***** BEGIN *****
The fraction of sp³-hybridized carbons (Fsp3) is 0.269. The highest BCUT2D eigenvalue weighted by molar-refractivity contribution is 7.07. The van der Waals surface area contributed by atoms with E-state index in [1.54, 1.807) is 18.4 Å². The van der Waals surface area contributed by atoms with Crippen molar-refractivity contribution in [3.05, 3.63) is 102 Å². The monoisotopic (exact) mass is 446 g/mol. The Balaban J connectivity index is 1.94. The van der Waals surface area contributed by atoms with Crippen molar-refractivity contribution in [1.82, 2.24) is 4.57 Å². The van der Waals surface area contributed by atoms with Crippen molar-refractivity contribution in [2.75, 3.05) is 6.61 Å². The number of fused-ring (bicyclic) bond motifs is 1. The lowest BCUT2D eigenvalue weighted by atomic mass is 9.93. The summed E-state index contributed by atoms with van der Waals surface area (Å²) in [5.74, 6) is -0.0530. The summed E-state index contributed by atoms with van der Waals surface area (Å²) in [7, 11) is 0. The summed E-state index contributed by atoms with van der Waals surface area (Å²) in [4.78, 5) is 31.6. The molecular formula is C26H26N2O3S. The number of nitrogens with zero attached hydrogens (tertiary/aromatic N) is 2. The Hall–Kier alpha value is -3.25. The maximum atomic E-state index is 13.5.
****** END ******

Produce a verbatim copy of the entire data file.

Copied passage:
The fraction of sp³-hybridized carbons (Fsp3) is 0.269. The highest BCUT2D eigenvalue weighted by molar-refractivity contribution is 7.07. The van der Waals surface area contributed by atoms with E-state index in [1.54, 1.807) is 18.4 Å². The van der Waals surface area contributed by atoms with Crippen molar-refractivity contribution in [3.05, 3.63) is 102 Å². The monoisotopic (exact) mass is 446 g/mol. The Balaban J connectivity index is 1.94. The van der Waals surface area contributed by atoms with Crippen molar-refractivity contribution in [1.82, 2.24) is 4.57 Å². The van der Waals surface area contributed by atoms with Crippen molar-refractivity contribution in [2.75, 3.05) is 6.61 Å². The number of fused-ring (bicyclic) bond motifs is 1. The lowest BCUT2D eigenvalue weighted by atomic mass is 9.93. The summed E-state index contributed by atoms with van der Waals surface area (Å²) in [5.74, 6) is -0.0530. The summed E-state index contributed by atoms with van der Waals surface area (Å²) in [7, 11) is 0. The summed E-state index contributed by atoms with van der Waals surface area (Å²) in [4.78, 5) is 31.6. The molecular formula is C26H26N2O3S. The number of nitrogens with zero attached hydrogens (tertiary/aromatic N) is 2. The Hall–Kier alpha value is -3.25. The maximum atomic E-state index is 13.5.